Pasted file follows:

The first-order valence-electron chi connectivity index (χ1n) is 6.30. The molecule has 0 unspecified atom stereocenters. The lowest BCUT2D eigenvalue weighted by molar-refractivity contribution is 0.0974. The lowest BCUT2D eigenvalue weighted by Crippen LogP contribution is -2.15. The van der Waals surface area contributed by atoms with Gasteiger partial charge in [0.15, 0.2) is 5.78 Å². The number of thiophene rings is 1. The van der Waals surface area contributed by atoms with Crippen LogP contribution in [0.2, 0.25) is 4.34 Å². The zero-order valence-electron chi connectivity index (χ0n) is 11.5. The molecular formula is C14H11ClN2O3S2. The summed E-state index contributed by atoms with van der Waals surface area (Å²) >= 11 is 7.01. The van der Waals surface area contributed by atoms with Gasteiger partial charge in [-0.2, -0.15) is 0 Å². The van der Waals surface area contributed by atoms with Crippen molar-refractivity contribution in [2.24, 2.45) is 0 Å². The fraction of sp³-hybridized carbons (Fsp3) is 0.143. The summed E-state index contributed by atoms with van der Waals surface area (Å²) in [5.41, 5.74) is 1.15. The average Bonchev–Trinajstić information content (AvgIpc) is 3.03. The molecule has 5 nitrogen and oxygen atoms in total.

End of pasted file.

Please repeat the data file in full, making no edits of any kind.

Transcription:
The first-order valence-electron chi connectivity index (χ1n) is 6.30. The molecule has 0 unspecified atom stereocenters. The lowest BCUT2D eigenvalue weighted by molar-refractivity contribution is 0.0974. The lowest BCUT2D eigenvalue weighted by Crippen LogP contribution is -2.15. The van der Waals surface area contributed by atoms with Gasteiger partial charge in [0.15, 0.2) is 5.78 Å². The number of thiophene rings is 1. The van der Waals surface area contributed by atoms with Crippen LogP contribution in [0.2, 0.25) is 4.34 Å². The zero-order valence-electron chi connectivity index (χ0n) is 11.5. The molecular formula is C14H11ClN2O3S2. The summed E-state index contributed by atoms with van der Waals surface area (Å²) >= 11 is 7.01. The van der Waals surface area contributed by atoms with Gasteiger partial charge in [-0.2, -0.15) is 0 Å². The van der Waals surface area contributed by atoms with Crippen molar-refractivity contribution in [2.24, 2.45) is 0 Å². The fraction of sp³-hybridized carbons (Fsp3) is 0.143. The summed E-state index contributed by atoms with van der Waals surface area (Å²) in [5.41, 5.74) is 1.15. The average Bonchev–Trinajstić information content (AvgIpc) is 3.03. The molecule has 5 nitrogen and oxygen atoms in total.